The first major change to shake the Deli was moving what we lovingly refer to as the Grab-N-Go. We took all the hummus, the flavored cream cheeses, the salsas and baba ganouj, the pestos and pates, and the spinach dip and we moved them. No warning, just a sign. Bad form, I agree, but it was winter’s fault. And...let’s be honest, what goes better on an onion bagel than veggie cream cheese, or with RP’s ravioli than some basil pesto made with basil from Renaissance Farm (who happens to sell their salad dressing right next to it) and nothing’s better on a pita than hummus. To top it off, we were able to put our salsa right next to your burrito’s tortilla. Makes perfect sense even now. I just wish I’d written this article beforehand! It made so much sense to us that we upped the ante. We decided that if want a bagel, you’ll probably want to be able to grab your plain cream cheese with it. Blueberry bagels need some plain cream cheese.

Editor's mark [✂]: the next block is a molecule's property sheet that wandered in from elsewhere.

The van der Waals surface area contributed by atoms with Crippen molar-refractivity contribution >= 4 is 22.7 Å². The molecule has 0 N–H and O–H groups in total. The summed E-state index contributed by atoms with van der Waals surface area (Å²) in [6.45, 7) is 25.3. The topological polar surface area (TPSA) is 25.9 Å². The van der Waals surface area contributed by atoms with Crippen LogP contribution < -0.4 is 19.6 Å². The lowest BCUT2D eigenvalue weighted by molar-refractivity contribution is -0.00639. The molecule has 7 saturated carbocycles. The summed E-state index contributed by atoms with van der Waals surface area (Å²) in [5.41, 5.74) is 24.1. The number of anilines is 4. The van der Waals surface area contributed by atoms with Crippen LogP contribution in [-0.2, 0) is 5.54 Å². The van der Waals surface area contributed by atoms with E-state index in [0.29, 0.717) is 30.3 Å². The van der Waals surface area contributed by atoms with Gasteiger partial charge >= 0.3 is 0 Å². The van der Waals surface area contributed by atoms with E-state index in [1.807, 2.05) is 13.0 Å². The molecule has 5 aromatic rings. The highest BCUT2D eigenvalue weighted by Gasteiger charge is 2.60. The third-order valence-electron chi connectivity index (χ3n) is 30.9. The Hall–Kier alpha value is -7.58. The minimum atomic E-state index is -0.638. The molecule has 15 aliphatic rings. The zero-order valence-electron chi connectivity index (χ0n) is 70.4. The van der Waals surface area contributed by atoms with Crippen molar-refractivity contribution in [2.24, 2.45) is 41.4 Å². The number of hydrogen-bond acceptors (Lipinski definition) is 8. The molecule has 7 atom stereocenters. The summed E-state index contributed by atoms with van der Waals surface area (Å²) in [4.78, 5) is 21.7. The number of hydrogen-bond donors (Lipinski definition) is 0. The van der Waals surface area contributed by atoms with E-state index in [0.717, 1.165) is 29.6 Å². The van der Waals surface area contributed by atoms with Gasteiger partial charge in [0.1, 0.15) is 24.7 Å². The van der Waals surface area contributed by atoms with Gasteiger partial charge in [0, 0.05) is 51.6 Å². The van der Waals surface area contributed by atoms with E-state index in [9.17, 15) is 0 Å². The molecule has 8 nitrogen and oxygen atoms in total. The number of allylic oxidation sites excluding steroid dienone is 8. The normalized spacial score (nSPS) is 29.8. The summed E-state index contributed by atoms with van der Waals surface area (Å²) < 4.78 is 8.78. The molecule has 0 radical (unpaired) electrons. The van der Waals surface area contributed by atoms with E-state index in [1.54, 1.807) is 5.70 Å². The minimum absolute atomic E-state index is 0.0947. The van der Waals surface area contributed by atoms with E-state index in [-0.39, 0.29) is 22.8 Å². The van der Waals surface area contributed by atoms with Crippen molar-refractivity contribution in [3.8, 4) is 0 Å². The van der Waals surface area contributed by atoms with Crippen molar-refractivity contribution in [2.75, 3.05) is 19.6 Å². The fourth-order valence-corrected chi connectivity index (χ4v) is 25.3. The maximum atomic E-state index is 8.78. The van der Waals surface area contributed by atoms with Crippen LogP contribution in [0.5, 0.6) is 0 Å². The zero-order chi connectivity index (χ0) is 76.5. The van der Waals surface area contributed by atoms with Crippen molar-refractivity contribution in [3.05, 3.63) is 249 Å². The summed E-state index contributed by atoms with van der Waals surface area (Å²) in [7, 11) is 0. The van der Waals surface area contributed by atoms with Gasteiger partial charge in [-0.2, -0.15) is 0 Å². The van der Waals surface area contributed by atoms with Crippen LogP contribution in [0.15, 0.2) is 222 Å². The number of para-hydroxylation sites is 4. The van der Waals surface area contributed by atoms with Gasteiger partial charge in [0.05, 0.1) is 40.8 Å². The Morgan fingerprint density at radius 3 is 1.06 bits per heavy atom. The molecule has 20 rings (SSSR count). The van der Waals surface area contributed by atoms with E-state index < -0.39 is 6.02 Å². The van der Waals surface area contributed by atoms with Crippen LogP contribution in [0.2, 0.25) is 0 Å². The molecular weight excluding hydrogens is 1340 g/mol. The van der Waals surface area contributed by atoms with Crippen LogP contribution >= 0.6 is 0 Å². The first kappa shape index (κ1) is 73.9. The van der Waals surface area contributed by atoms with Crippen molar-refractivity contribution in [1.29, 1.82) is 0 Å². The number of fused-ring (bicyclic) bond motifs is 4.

Now we had two cases with mighty big holes in them over in the Deli. Change numbers two and three were on their way. Our first thought was to move the sandwiches over to the tall case next to cheese. It’s a big case and we sell a lot of sandwiches, so we’ll see if we can fill it that way. That made room for us to add a new member to the Co-op’s family. Okinawa sushi now rents out some Deli space much like the Seafood Center, and with their expertise makes the kind of beautiful sushi we could only hint at when we did it ourselves. They have great suppliers for their seafood, and the best supplier around for their produce (us). Much like the great relationship we’ve developed with the seafood guys, who supply us with all the fish we use in the Deli, Pau and his crew have fit right in and are a great addition to the store. We still had some room to fill, so our kitchen also developed a line of jo-yu. What is that you ask? Well, it’s basically a generic term for a Japanese dipping sauce. We currently offer three flavors including wasabi, ginger, and orange. These are soy-based sauces that not only go great with sushi and sashimi, but also pair very well with seafood and meat.